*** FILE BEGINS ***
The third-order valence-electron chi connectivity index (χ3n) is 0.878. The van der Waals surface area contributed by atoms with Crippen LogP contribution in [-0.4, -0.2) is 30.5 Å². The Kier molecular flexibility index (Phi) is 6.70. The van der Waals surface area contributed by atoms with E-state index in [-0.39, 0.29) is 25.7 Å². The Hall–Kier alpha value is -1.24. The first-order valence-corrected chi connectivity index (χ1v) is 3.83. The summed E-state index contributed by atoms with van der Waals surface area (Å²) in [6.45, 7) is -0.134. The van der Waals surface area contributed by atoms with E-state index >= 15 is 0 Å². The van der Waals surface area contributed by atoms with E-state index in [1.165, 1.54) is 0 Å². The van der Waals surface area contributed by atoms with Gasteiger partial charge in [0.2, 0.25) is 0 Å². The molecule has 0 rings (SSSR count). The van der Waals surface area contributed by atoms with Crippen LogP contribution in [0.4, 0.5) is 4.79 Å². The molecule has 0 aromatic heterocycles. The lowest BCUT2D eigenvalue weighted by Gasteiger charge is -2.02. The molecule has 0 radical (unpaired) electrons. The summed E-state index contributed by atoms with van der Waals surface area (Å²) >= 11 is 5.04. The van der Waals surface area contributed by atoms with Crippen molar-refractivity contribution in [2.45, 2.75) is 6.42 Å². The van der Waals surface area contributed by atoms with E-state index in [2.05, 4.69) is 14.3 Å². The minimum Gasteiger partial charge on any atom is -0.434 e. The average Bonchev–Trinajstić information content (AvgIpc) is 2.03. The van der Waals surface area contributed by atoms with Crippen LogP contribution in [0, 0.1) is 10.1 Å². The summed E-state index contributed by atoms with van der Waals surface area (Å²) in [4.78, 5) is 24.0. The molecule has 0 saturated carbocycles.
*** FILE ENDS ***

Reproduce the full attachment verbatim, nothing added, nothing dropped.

The third-order valence-electron chi connectivity index (χ3n) is 0.878. The van der Waals surface area contributed by atoms with Crippen LogP contribution in [-0.4, -0.2) is 30.5 Å². The Kier molecular flexibility index (Phi) is 6.70. The van der Waals surface area contributed by atoms with E-state index in [-0.39, 0.29) is 25.7 Å². The Hall–Kier alpha value is -1.24. The first-order valence-corrected chi connectivity index (χ1v) is 3.83. The summed E-state index contributed by atoms with van der Waals surface area (Å²) in [6.45, 7) is -0.134. The van der Waals surface area contributed by atoms with E-state index >= 15 is 0 Å². The van der Waals surface area contributed by atoms with E-state index in [1.165, 1.54) is 0 Å². The van der Waals surface area contributed by atoms with Gasteiger partial charge in [0.2, 0.25) is 0 Å². The molecule has 0 rings (SSSR count). The van der Waals surface area contributed by atoms with Crippen LogP contribution in [0.4, 0.5) is 4.79 Å². The molecule has 0 aromatic heterocycles. The lowest BCUT2D eigenvalue weighted by Gasteiger charge is -2.02. The molecule has 0 radical (unpaired) electrons. The summed E-state index contributed by atoms with van der Waals surface area (Å²) >= 11 is 5.04. The van der Waals surface area contributed by atoms with Crippen molar-refractivity contribution in [2.45, 2.75) is 6.42 Å². The van der Waals surface area contributed by atoms with E-state index in [2.05, 4.69) is 14.3 Å². The minimum Gasteiger partial charge on any atom is -0.434 e. The average Bonchev–Trinajstić information content (AvgIpc) is 2.03. The van der Waals surface area contributed by atoms with Crippen LogP contribution in [0, 0.1) is 10.1 Å². The summed E-state index contributed by atoms with van der Waals surface area (Å²) in [4.78, 5) is 24.0. The molecule has 0 saturated carbocycles.